Article 6B.

Statewide Accounts Receivable Program.

147-86.20. Definitions.

The following definitions apply in this Article:

(1) Account receivable. - An asset of the State reflecting a debt that is owed to the State and has not been received by the State agency servicing the debt. The term includes claims, damages, fees, fines, forfeitures, loans, overpayments, taxes, and tuition as well as penalties, interest, and other costs authorized by law. The term does not include court costs or fees assessed in actions before the General Court of Justice or counsel fees and other expenses of representing indigents under Article 36 of Chapter 7A of the General Statutes.

(2) Debtor. - A person who owes an account receivable.

(2a) Electronic payment. - Payment by charge card, credit card, debit card, or by electronic funds transfer as defined in G.S. 105-228.90(b).

(3) Past-due. - An account receivable is past-due if the State has not received payment of it by the payment due date.

(4) Person. - An individual, a fiduciary, a firm, a partnership, an association, a corporation, a unit of government, or another group acting as a unit.

(5) State agency. - Defined in G.S. 147-64.4(4). The term does not include, however, a community college, a local school administrative unit, an area mental health, developmental disabilities, and substance abuse authority, or the General Court of Justice.

(6) Write-off. - To remove an account receivable from a State agency's accounts receivable records. (1993, c. 512, s. 1; 1999-434, s. 1; 2010-31, s. 31.8(a); 2019-177, s. 8.1.)

 

147-86.21. State agencies to collect accounts receivable in accordance with statewide policies.

A State agency to which an account receivable is owed is responsible for collecting the account receivable. In fulfilling this responsibility, a State agency shall establish internal policies and procedures for the management and collection of accounts receivable and shall submit its internal policies and procedures to the State Controller for review.

The State Controller shall examine the policies and procedures submitted by a State agency to determine whether they are consistent with statewide policies and procedures adopted by the State Controller. The statewide policies and procedures shall ensure that a State agency takes all cost-effective and appropriate actions to collect accounts receivable owed to it. If the State Controller determines that a State agency's policies and procedures are not consistent with the statewide policies and procedures, the State Controller shall discuss the inconsistencies with the State agency to determine whether special circumstances, such as a requirement of federal law, justify the inconsistencies. If the State Controller, after consulting with the Office of the Attorney General, finds that no special circumstances justify the inconsistencies, the State Controller shall notify the State agency and the State agency shall conform its policies and procedures to the statewide policies and procedures. If the State Controller finds that special circumstances justify the inconsistencies, the State agency's internal policies and procedures shall reflect the special circumstances. (1993, c. 512, s. 1.)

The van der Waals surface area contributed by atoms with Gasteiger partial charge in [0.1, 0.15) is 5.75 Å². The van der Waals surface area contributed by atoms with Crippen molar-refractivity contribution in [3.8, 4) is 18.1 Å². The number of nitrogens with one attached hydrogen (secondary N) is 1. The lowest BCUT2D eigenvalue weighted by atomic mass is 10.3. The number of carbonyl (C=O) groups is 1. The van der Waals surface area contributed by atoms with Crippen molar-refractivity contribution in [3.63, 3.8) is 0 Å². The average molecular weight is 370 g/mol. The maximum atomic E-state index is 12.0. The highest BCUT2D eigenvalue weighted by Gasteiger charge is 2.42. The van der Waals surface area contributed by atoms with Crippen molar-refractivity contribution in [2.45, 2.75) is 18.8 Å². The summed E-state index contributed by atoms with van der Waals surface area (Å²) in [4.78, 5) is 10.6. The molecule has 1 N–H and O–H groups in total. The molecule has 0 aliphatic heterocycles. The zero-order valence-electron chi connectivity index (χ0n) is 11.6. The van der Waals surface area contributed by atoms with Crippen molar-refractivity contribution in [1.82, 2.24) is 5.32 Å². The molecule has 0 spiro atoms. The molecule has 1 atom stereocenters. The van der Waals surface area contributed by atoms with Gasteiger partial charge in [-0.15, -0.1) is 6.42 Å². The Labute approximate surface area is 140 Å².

147-86.22. Statewide accounts receivable program.

(a) Program. - The State Controller shall implement a statewide accounts receivable program. As part of this program, the State Controller shall do all of the following:

(1) Monitor the State's accounts receivable collection efforts.

(2) Coordinate information, systems, and procedures between State agencies to maximize the collection of past-due accounts receivable.

(3) Adopt policies and procedures for the management and collection of accounts receivable by State agencies.

(4) Establish procedures for writing off accounts receivable.

(b) Electronic Payment. - Notwithstanding the provisions of G.S. 147-86.20 and G.S. 147-86.21, this subsection applies to debts owed a community college, a local school administrative unit, an area mental health, developmental disabilities, and substance abuse authority, and the Administrative Office of the Courts, and to debts payable to or through the office of a clerk of superior court or a magistrate, as well as to debts owed to other State agencies as defined in G.S. 147-86.20.

The State Controller shall establish policies that allow accounts receivable to be payable under certain conditions by electronic payment. These policies shall be established with the concurrence of the State Treasurer. In addition, any policies that apply to debts payable to or through the office of a clerk of superior court or a magistrate shall be established with the concurrence of the Administrative Officer of the Courts. The Administrative Officer of the Courts may also establish policies otherwise authorized by law that apply to these debts as long as those policies are not inconsistent with the Controller's policies.

A condition of payment by electronic payment is receipt by the appropriate State agency of the full amount of the account receivable owed to the State agency. A debtor who pays by electronic payment may be required to pay any fee or charge associated with the use of electronic payment. Fees associated with processing electronic payments may be paid out of the General Fund and Highway Fund if the payment of the fee by the State is economically beneficial to the State and the payment of the fee by the State has been approved by the State Controller and State Treasurer.

The State Controller and State Treasurer shall consult with the Joint Legislative Commission on Governmental Operations before establishing policies that allow accounts receivable to be payable by electronic payment and before authorizing fees associated with electronic payment to be paid out of the General Fund and Highway Fund. A State agency must also consult with the Joint Legislative Commission on Governmental Operations before implementing any program to accept payment under the policies established pursuant to this subsection.